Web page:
The Salina Central High School Mustangs finally got over the hump against crosstown rival Salina South last Friday, winning for the first time in three years in their city grudge match, 31-28, at Salina Stadium.
Tonight at 7, the Mustangs (5-2) will be seeking to add their 21st district crown to their glass trophy case in school history — a case that holds their six state championship trophies over the years.
Central features a run-oriented attack in its offensive playbook, a run game that is averaging 244 yards per game, led by running back Cale Sharp, a 6-foot, 179-pound senior, who has a team-leading 614 yards in 133 carries and eight rushing touchdowns.
There’s also quarterback Shay Wooten (6-2, 212), who has totaled 343 yards in 45 carries and has four scores. Having nearly carbon-copy numbers, freshman Malik Veal has 342 yards in 44 carries and also has four rushing TDs.
Moreover, Uriel Gonzalez’s 271 yards in 37 carries and two scores reveals the fact that the Mustangs have several capable backs that can run the ball.
Passing-wise, Wooten has completed 39 of 72 aerials for 54.2 percent accuracy for 620 yards and seven TDs. He has thrown only three interceptions.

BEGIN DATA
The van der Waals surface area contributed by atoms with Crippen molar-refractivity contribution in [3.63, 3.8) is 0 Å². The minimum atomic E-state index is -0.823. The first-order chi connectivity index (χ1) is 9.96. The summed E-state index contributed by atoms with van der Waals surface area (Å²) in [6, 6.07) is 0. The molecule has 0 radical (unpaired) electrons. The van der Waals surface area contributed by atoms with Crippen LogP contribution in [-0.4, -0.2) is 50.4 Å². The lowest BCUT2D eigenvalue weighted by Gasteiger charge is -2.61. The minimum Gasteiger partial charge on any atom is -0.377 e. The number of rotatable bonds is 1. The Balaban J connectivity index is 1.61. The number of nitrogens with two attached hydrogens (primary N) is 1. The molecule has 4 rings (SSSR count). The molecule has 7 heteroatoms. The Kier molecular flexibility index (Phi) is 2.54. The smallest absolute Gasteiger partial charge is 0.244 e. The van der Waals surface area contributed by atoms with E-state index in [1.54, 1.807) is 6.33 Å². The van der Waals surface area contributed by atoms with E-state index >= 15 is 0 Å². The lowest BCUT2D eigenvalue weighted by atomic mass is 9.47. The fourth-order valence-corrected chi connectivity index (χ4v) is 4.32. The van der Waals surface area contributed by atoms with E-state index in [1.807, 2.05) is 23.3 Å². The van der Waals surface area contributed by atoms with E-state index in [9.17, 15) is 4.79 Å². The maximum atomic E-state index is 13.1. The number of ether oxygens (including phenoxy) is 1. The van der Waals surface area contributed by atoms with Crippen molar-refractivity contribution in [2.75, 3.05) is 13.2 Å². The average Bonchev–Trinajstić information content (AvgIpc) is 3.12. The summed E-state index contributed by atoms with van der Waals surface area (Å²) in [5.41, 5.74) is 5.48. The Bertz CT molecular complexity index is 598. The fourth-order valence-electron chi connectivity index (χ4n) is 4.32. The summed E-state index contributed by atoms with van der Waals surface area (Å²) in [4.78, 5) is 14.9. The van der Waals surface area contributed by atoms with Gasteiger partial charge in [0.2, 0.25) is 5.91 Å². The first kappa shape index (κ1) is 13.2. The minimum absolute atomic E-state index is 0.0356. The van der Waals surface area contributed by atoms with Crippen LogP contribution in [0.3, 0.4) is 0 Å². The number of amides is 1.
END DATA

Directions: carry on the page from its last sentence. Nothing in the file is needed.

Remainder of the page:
“I think we have made improvements each and every game,” Mustangs head coach Mike Hall said of his 5-2 team, which beat Salina South 31-28 for the Mustangs’ first win in three years against their crosstown foe and also clinched no worse than second place in the Ark Valley Chisolm Trail League with a 5-1 mark. “Our kids continue to practice hard and we’re getting better every week.
“I think, just like any team, it’s a little bit about matchups as well. When you go into a game, you obviously have to look how you match up against a team.”
Hall said he is concerned with trying to contain Great Bend quarterback Greg Hildebrand.
“I have been very impressed with their dual-threat quarterback,” Hall said of Hildebrand, a senior. “He runs the ball well as well as throws it.
“They have very capable wide receivers and a very good running back, too.”
The Panthers’ spread offense is Hall’s main worry.
“With an offense like theirs, they probably feel that they’re really never out of a game, just because they’ve got some quick-strike potential and good speed and the ability to throw the ball downfield,” he said.
Yet, it’s a challenge the Mustangs are anxious to tackle.
“Our defense has really progressed since the first game of the year and we really feel like that’s where we’ve made our biggest strides, on that side of the ball,” Hall said. “Our guys have to know what their opponents’ strengths are, but the thing that makes Great Bend so tough to defend is that if they have receivers covered, the quarterback can tuck it and run and make you pay there, too.”